As everyone has probably heard by now, you get to control a Big Daddy in the sequel. Unfortunately, you don’t get to be a Bouncer or a Rosie, but instead a prototype known as the Alpha-series. This means you can take a lot less punishment and have a much more human profile, but you can also use a wide variety of weapons and plasmids, plus can move around more quickly to boot. Appropriately enough, your primary motivation this time around is to be reunited with the Little Sister you were bonded with, whose real mother is none other than Sofia Lamb. This makes the story a more personal one, as opposed to the more epic scale of the original. But most shockingly at all, it also turns out to be one of the rare instances where a sequel surpasses the original in nearly every way, story included.

Once again, teams of a Big Daddy and a Little Sister going around the city harvesting ADAM from corpses is a familiar sight.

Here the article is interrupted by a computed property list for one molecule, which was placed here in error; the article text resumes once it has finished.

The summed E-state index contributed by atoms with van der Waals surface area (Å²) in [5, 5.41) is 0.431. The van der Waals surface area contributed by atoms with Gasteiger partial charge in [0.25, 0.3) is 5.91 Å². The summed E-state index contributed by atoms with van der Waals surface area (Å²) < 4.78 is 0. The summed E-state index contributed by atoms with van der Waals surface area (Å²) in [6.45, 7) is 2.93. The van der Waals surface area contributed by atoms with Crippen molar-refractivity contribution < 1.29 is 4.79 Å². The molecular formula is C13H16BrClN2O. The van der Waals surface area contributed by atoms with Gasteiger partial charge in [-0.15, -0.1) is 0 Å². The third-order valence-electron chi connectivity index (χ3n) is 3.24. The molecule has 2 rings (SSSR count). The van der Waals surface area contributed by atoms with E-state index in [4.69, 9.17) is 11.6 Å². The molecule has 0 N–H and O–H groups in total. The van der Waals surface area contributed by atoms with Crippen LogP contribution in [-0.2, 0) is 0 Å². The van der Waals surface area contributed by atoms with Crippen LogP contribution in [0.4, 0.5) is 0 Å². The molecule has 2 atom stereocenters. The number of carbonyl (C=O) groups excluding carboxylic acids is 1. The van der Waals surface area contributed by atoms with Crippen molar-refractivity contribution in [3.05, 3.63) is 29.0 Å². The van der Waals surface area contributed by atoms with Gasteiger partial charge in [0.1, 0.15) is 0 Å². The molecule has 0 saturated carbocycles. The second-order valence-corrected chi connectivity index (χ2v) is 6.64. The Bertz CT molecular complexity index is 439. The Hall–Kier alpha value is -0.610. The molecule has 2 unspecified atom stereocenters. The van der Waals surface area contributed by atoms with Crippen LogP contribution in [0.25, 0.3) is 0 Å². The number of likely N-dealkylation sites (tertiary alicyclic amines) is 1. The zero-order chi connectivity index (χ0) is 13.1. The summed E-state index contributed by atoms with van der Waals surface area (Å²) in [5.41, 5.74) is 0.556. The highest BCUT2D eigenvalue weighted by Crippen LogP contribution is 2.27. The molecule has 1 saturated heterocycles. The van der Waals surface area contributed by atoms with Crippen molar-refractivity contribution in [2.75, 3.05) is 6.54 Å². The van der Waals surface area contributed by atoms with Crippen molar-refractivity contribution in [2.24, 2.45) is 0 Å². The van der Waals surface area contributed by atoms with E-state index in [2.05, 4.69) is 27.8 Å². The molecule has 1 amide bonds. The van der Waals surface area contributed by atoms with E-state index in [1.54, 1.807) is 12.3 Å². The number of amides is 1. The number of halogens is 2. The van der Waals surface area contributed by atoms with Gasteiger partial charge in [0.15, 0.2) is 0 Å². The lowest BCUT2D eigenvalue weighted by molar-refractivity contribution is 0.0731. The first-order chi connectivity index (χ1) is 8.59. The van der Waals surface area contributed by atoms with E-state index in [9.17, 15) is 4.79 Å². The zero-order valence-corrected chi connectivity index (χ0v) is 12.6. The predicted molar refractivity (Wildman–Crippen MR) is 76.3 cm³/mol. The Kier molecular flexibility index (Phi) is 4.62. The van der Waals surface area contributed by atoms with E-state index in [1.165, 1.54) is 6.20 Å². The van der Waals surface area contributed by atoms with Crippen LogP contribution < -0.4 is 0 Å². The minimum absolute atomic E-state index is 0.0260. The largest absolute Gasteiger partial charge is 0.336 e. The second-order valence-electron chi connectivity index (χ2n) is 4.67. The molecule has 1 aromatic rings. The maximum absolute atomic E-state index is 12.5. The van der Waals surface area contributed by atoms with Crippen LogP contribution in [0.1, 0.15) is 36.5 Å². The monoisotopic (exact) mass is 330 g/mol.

Let’s get the game mechanics out of the way first. BioShock 2 is still first and foremost a shooter, albeit one with a focus on smaller numbers of strong enemies rather than large numbers of weak ones. It’s also a game of resource management. You don’t get regenerating health or mana in this game. Instead, you need to find and expend items to recover health and EVE. Likewise, your ammunition count and carrying capacity is strictly limited. Even your melee weapon, the Drill, needs to burn fuel for its best attack. Coupled with the fact that enemies can respawn even in areas that you thought you cleared, it gives the game the familiar survival horror vibe of always being just one step short of death.